Over much of the past few days, Americans have watched and wondered what the Chinese were doing in the sky above.
An incident in North Dakota indicates Americans should pay closer attention to what China is doing on the ground,
The U.S. Air Force is raising concerns about a Chinese company’s purchase of 370 acres near Grand Forks Air Force Base in North Dakota.
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The Fufeng Group’s acquisition is supposedly for a wet corn milling plant that would sit just 12 from the military installation, which Just The News described as “a key hub of military air and space operations.”
In a letter late last month to North Dakota Republican Sens. John Hoeven and Kevin Cramer, Assistant Secretary of the Air Force for Acquisition, Technology, and Logistics Andrew Hunter responded with the service’s opinion of the deal, as sought by Hoeven.
Hunter suggested the U.S. Committee on Foreign Investment in the United States dodge its responsibility to closely monitor deals for property and technology that could adversely affect national security.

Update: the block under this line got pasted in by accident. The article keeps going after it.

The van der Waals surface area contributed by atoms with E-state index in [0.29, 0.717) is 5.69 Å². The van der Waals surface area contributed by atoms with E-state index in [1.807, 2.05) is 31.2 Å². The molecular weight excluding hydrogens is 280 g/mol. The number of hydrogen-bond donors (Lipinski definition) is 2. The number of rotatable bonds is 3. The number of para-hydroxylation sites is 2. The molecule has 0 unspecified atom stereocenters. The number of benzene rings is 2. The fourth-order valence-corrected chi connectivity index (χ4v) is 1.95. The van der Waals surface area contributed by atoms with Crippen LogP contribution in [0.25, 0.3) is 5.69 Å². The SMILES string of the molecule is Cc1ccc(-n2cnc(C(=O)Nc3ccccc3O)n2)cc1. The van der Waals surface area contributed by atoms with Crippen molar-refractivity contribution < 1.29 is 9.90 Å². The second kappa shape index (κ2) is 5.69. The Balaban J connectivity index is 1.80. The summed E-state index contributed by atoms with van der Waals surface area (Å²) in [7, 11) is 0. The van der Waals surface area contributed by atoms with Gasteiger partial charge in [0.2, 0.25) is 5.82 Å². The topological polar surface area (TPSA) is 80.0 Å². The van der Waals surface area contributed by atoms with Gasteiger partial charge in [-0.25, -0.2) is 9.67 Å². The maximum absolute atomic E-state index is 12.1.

The committee, Hunter wrote, looked at the proposed acquisition last October and “concluded that it did not have jurisdiction” to do anything about it. Yet, he added, the [Air Force’s] view is unambiguous.”
“The proposed project presents a significant threat to national security with both near- and long-term risks of significant impacts to our operations in the area,” Hunter wrote.
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In light of the committee’s hands-off approach, the senators urged city officials in Grand Forks to use their power to stop it.
“As we have recommended, we believe the city should discontinue the Fufeng project, and instead, we should work together to find an American company to develop the agriculture project,” Hoeven and Cramer said in a statement.
The website, Just The News, noted that Grand Forks Mayor Brandon Bochenski, a Republican, said he would ask the City Council to use its authority to stop the project directly.
“The response from the Federal Government during this process can only be viewed as slow and contradictory,” Bochenski said.
“The only remedies the City has to [block the Fufeng project are] to refuse to connect industrial infrastructure and deny building permits,” Bochenski added.
“As Mayor of the City of Grand Forks, I am requesting these remedies be undertaken, and the Project be stopped, pending City Council approval.”
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